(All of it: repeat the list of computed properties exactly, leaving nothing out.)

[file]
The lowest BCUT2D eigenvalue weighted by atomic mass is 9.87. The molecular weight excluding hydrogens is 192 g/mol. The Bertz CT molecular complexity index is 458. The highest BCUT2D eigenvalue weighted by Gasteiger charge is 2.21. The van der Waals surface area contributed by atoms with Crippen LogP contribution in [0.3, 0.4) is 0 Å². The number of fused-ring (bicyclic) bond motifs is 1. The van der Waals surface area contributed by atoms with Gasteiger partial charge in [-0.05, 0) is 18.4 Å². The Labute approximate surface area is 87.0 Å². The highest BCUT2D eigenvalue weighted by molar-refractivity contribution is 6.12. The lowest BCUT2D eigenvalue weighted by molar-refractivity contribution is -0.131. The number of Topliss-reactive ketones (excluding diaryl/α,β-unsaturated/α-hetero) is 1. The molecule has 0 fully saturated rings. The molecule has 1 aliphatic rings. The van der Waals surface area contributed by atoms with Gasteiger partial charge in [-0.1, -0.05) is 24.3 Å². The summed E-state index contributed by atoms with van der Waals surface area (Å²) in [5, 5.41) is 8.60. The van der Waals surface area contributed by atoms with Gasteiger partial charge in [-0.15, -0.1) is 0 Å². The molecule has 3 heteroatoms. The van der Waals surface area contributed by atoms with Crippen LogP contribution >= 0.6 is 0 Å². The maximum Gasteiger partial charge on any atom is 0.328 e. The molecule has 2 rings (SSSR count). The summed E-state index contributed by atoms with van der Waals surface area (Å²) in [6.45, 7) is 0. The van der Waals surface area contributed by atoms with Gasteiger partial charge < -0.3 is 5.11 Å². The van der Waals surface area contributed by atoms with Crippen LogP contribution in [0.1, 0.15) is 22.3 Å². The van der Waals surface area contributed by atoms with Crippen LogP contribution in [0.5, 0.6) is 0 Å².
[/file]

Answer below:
The lowest BCUT2D eigenvalue weighted by atomic mass is 9.87. The molecular weight excluding hydrogens is 192 g/mol. The Bertz CT molecular complexity index is 458. The highest BCUT2D eigenvalue weighted by Gasteiger charge is 2.21. The van der Waals surface area contributed by atoms with Crippen LogP contribution in [0.3, 0.4) is 0 Å². The number of fused-ring (bicyclic) bond motifs is 1. The van der Waals surface area contributed by atoms with Gasteiger partial charge in [-0.05, 0) is 18.4 Å². The Labute approximate surface area is 87.0 Å². The highest BCUT2D eigenvalue weighted by molar-refractivity contribution is 6.12. The lowest BCUT2D eigenvalue weighted by molar-refractivity contribution is -0.131. The number of Topliss-reactive ketones (excluding diaryl/α,β-unsaturated/α-hetero) is 1. The molecule has 0 fully saturated rings. The molecule has 1 aliphatic rings. The van der Waals surface area contributed by atoms with Gasteiger partial charge in [-0.1, -0.05) is 24.3 Å². The summed E-state index contributed by atoms with van der Waals surface area (Å²) in [5, 5.41) is 8.60. The van der Waals surface area contributed by atoms with Gasteiger partial charge in [-0.15, -0.1) is 0 Å². The molecule has 3 heteroatoms. The van der Waals surface area contributed by atoms with Crippen LogP contribution >= 0.6 is 0 Å². The maximum Gasteiger partial charge on any atom is 0.328 e. The molecule has 2 rings (SSSR count). The summed E-state index contributed by atoms with van der Waals surface area (Å²) in [6.45, 7) is 0. The van der Waals surface area contributed by atoms with Gasteiger partial charge < -0.3 is 5.11 Å². The van der Waals surface area contributed by atoms with Crippen LogP contribution in [0.1, 0.15) is 22.3 Å². The van der Waals surface area contributed by atoms with Crippen LogP contribution in [0.5, 0.6) is 0 Å².